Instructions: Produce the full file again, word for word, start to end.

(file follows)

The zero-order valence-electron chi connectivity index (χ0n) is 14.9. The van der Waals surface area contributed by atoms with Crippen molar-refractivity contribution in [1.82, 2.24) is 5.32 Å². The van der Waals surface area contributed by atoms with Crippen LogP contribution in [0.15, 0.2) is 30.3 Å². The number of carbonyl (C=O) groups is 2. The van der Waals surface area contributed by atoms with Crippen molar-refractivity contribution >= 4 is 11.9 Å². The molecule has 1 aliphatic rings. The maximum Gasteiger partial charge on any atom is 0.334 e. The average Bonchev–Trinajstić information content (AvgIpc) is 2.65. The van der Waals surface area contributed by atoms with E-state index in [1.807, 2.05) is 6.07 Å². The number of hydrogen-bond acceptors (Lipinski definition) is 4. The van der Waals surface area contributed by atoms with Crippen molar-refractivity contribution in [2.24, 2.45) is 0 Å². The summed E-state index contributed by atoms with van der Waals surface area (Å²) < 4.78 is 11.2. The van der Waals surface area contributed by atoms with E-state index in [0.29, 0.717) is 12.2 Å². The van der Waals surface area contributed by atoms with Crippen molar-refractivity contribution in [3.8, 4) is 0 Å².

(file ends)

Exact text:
The zero-order valence-electron chi connectivity index (χ0n) is 14.9. The van der Waals surface area contributed by atoms with Crippen molar-refractivity contribution in [1.82, 2.24) is 5.32 Å². The van der Waals surface area contributed by atoms with Crippen LogP contribution in [0.15, 0.2) is 30.3 Å². The number of carbonyl (C=O) groups is 2. The van der Waals surface area contributed by atoms with Crippen molar-refractivity contribution >= 4 is 11.9 Å². The molecule has 1 aliphatic rings. The maximum Gasteiger partial charge on any atom is 0.334 e. The average Bonchev–Trinajstić information content (AvgIpc) is 2.65. The van der Waals surface area contributed by atoms with E-state index in [1.807, 2.05) is 6.07 Å². The number of hydrogen-bond acceptors (Lipinski definition) is 4. The van der Waals surface area contributed by atoms with Crippen molar-refractivity contribution in [2.24, 2.45) is 0 Å². The summed E-state index contributed by atoms with van der Waals surface area (Å²) < 4.78 is 11.2. The van der Waals surface area contributed by atoms with E-state index in [0.29, 0.717) is 12.2 Å². The van der Waals surface area contributed by atoms with Crippen molar-refractivity contribution in [3.8, 4) is 0 Å².